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PICTURE OF WOONSOCKET,

OR

THE TRUTH IN ITS NUDITY;

TO WHICH ARE ADDED

TRANSLATIONS FROM THE BEST FRENCH, SPANISH AND
ITALIAN WRITERS.

BY THOMAS MAN,

PROFESSOR OF ELOQUENCE, MORAL PHILOSOPHY
AND THE LANGUAGES.

La giustizia è la base di tutte le virtù. La coscienza è potentissimo è
certissimo flagello di chi fa male.

Giucciardini.

PRINTED FOR THE AUTHOR.

1835
EPS

THE NEW YORK
PUBLIC LIBRARY

ASTOR, LENOX AND TILDEN FOUNDATIONS. 1900.

ENTERED ACCORDING TO ACT OF CONGRESS, IN THE YEAR ONE THOUSAND EIGHT HUNDRED AND THIRTY-FIVE,

BY THOMAS MAN,

1

IN THE CLERK'S OFFICE OF THE DISTRICT COURT OF THE DISTRICT OF RHODE-ISLAND.

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TO MY PATRONS.

"Tell it not in Gath, publish it not in the streets of Ascalon." GENTLEMEN:

On

of

"C

ans,

my first subscription list, were enrolled the names a number of sneaks-principally, however, confined to Smithfield, Wrentham and Diamond Hill Plains. Among the most distinguished for their high standing in rustic society, are the statesman of Smithfield, and the doctor on Diamon Hill Plains-the others being plebiand of the swinish multitude," I shall not now deign to notice, recalling to mind the observation of Sancho Panza to his master, "the more you stir it &c." On the present list, I have taken care to enroll the names of such as claim the title of men, and will maintain it by their conduct: but even you, gentlemen, I think it would not be amiss to remind you of the common true saying, that punctuality is the life of business-aware at the same time, however, that a word to the wise is sufficient. My barque is now on an ebb tide, but by your assistance, I hope to raise the wind, and get into a full sea; for "there is a tide in the affairs of men, which taken at its flood leads on to fortune;" though my principal object in writing is to purge the noxious vapors from the moral atmosphere. My book I have entitled The Picture of Woonsocket," in gratitude for the

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many favors which I have received in that place, having among others, after only about two months residence, by universal consent, received the " Freedom of that City" and as I have no other means of expressing my gratitude, being generally without money, and abhorring as I sincerely do, ingratitude-being considered among the ancients as the greatest of crimes; I now have the honor, and at the same time take the liberty, of dedicating this my work to the citizens of that place, which I hope may be to them an acceptable offering, as a “light to their path and a lamp to their feet," to guide them in ́the way of all righteousness.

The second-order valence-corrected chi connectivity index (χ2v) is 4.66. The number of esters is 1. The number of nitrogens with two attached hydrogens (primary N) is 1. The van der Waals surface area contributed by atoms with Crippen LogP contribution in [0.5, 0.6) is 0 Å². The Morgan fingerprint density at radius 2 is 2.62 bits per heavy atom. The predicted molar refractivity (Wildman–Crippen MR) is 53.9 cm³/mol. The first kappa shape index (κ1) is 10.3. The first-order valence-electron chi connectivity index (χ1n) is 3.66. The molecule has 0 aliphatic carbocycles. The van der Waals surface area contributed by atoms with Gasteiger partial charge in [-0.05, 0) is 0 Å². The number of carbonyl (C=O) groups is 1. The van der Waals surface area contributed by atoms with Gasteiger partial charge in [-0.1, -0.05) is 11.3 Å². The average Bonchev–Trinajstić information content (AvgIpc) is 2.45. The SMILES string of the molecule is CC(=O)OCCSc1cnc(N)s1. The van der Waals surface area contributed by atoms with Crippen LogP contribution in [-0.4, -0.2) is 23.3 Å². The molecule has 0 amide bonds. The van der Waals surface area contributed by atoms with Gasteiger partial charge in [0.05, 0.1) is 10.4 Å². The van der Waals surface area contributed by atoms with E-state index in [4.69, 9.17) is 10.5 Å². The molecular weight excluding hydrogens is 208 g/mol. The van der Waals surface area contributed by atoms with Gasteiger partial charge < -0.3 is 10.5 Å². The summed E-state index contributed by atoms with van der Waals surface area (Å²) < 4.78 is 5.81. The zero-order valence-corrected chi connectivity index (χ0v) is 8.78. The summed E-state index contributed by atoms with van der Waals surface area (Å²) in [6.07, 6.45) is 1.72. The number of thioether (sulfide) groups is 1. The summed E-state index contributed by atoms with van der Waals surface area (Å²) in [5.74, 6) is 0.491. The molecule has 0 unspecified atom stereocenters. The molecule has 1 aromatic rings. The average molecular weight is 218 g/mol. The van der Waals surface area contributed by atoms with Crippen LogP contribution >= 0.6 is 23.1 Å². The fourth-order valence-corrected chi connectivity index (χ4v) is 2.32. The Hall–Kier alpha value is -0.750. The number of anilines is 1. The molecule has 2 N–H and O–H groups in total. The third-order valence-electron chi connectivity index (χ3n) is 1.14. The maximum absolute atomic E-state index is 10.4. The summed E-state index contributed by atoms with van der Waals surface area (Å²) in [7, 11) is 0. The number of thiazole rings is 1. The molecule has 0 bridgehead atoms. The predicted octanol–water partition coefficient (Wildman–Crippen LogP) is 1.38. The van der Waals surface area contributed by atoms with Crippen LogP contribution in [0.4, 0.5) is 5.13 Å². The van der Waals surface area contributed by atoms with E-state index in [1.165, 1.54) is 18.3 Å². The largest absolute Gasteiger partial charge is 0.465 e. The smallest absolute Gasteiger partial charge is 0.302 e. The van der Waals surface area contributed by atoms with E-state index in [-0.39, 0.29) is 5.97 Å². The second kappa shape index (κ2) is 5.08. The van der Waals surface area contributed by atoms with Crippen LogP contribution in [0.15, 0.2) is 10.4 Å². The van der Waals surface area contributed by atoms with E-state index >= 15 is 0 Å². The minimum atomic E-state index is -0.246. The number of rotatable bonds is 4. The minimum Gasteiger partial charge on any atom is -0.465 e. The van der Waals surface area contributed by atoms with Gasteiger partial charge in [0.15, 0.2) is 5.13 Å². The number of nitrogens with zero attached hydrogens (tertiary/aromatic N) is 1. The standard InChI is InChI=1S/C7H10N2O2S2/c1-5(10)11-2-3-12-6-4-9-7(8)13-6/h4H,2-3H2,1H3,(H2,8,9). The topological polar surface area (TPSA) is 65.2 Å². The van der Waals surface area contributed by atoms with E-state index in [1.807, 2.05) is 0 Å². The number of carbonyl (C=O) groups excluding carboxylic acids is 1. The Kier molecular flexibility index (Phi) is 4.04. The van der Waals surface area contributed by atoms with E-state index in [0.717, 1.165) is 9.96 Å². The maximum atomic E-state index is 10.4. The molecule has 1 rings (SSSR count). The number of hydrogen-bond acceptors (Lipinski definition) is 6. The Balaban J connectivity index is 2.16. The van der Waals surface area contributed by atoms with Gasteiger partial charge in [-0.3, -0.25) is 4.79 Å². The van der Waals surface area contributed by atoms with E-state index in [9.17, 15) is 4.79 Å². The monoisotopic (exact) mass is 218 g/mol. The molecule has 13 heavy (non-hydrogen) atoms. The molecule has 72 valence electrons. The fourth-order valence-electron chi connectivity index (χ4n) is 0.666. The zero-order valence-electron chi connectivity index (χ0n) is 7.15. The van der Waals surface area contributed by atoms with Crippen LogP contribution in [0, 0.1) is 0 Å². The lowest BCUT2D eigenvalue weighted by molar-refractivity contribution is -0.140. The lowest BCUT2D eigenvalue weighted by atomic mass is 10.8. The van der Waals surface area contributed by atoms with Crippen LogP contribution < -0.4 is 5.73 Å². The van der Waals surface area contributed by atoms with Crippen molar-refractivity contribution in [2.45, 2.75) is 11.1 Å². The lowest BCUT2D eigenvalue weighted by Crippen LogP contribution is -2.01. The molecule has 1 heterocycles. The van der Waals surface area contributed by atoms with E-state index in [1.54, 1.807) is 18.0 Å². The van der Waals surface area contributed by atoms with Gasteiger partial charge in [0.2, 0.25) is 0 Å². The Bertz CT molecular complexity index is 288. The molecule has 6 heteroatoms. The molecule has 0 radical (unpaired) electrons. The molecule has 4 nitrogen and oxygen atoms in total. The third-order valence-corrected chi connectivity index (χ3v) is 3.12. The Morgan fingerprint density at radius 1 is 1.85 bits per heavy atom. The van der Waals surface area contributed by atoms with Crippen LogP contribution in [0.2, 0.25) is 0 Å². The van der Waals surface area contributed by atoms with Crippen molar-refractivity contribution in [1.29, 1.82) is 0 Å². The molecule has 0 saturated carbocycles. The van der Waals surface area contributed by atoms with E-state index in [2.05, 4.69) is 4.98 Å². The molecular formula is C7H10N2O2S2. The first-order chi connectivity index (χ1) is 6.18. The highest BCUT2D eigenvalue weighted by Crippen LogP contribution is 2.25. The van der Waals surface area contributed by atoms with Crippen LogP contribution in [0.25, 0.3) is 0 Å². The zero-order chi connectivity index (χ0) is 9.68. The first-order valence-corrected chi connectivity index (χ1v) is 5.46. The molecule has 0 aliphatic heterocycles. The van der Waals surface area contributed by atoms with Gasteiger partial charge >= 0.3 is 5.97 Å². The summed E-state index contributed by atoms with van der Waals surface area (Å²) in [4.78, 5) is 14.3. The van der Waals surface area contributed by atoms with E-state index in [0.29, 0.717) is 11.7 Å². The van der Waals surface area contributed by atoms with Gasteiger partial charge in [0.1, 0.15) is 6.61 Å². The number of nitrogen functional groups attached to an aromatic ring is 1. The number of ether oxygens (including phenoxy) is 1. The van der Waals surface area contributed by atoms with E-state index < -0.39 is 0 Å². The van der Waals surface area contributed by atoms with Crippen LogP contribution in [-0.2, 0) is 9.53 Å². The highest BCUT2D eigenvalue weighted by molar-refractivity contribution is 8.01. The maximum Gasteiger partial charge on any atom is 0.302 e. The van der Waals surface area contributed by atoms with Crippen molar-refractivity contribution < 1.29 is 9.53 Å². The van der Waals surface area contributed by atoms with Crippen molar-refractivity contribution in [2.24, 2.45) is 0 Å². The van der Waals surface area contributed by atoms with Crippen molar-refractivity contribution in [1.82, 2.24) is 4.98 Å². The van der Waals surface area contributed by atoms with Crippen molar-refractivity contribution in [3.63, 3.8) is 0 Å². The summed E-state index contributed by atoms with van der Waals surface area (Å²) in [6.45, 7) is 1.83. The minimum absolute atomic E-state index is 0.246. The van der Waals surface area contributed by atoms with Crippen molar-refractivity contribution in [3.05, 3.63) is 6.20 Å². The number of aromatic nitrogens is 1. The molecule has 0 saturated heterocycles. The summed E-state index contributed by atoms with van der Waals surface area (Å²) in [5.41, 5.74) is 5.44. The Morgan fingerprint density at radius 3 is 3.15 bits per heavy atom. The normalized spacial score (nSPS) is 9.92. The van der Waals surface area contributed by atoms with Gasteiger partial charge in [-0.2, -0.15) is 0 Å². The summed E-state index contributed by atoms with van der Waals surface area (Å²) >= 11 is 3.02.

As the subject would be too local and perhaps uninteresting to many of my readers, I have translated several pieces from the most celebrated French, Spanish and Italian authors, which I hope may meet with general approbation.

THE AUTHOR.

A SKETCH,-Byron.

"Honest-Honest Iago!

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If that thou be's: a devil, I cannot kill the."

Shakespeare.

Born in the garret, in the kitchen bred,
Promoted thence to deck her mistress' head;
Next for some gracious service unexpressed,
And from its wages only to be guess'd-
Raised from the toilet to the table,-where
Her wondering betters wait behind her chair.
With eye unmoved, and forehead unabash'd,
She dines from off the plate she lately wash'd.
Quick with the tale, and ready with the lie-
The genial Confidante, and general spy—
Who could, ye gods! her next employment guess—
An only infant's earliest governess!

She taught the child to read, and taught so well,
That she herself, by teaching, learned to spell.
An adept next in penmanship she grows,
As many a nameless slander deftly shows:
What she had made the pupil of her art,

None know-but that high soul secured the heart,
And panted for the truth it could not hear,
With longing heart and undeluded ear.
Foil'd was perversion by that youthful mind,
Which Flattery fool'd not-Baseness could not blind
Deceit infect not-near Contagion soil-
Indulgence weaken-nor Example spoil-
Nor master'd science tempt her to look down-
On humbler talents with a pitying frown-
Nor Genius swell-nor Beauty render vain—
Nor Envy ruffle to retaliate pain-

Nor fortune change--Pride raise--nor Passion bow,
Nor virtue teach austerity—till now.

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